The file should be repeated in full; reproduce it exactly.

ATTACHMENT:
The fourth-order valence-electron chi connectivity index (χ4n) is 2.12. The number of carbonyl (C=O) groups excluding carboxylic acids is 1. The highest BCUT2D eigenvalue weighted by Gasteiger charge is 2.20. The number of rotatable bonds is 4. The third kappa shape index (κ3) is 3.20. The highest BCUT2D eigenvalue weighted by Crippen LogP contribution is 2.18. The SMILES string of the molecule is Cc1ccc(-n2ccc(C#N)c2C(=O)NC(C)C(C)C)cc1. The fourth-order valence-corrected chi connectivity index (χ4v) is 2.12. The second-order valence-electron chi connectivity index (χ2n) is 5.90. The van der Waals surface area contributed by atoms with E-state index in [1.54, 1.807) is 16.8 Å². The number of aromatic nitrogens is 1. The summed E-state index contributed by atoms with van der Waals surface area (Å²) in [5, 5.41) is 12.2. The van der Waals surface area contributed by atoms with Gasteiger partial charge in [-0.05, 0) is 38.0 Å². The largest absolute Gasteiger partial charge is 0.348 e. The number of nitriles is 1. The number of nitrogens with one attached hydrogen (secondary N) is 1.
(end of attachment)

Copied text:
The fourth-order valence-electron chi connectivity index (χ4n) is 2.12. The number of carbonyl (C=O) groups excluding carboxylic acids is 1. The highest BCUT2D eigenvalue weighted by Gasteiger charge is 2.20. The number of rotatable bonds is 4. The third kappa shape index (κ3) is 3.20. The highest BCUT2D eigenvalue weighted by Crippen LogP contribution is 2.18. The SMILES string of the molecule is Cc1ccc(-n2ccc(C#N)c2C(=O)NC(C)C(C)C)cc1. The fourth-order valence-corrected chi connectivity index (χ4v) is 2.12. The second-order valence-electron chi connectivity index (χ2n) is 5.90. The van der Waals surface area contributed by atoms with E-state index in [1.54, 1.807) is 16.8 Å². The number of aromatic nitrogens is 1. The summed E-state index contributed by atoms with van der Waals surface area (Å²) in [5, 5.41) is 12.2. The van der Waals surface area contributed by atoms with Gasteiger partial charge in [-0.05, 0) is 38.0 Å². The largest absolute Gasteiger partial charge is 0.348 e. The number of nitriles is 1. The number of nitrogens with one attached hydrogen (secondary N) is 1.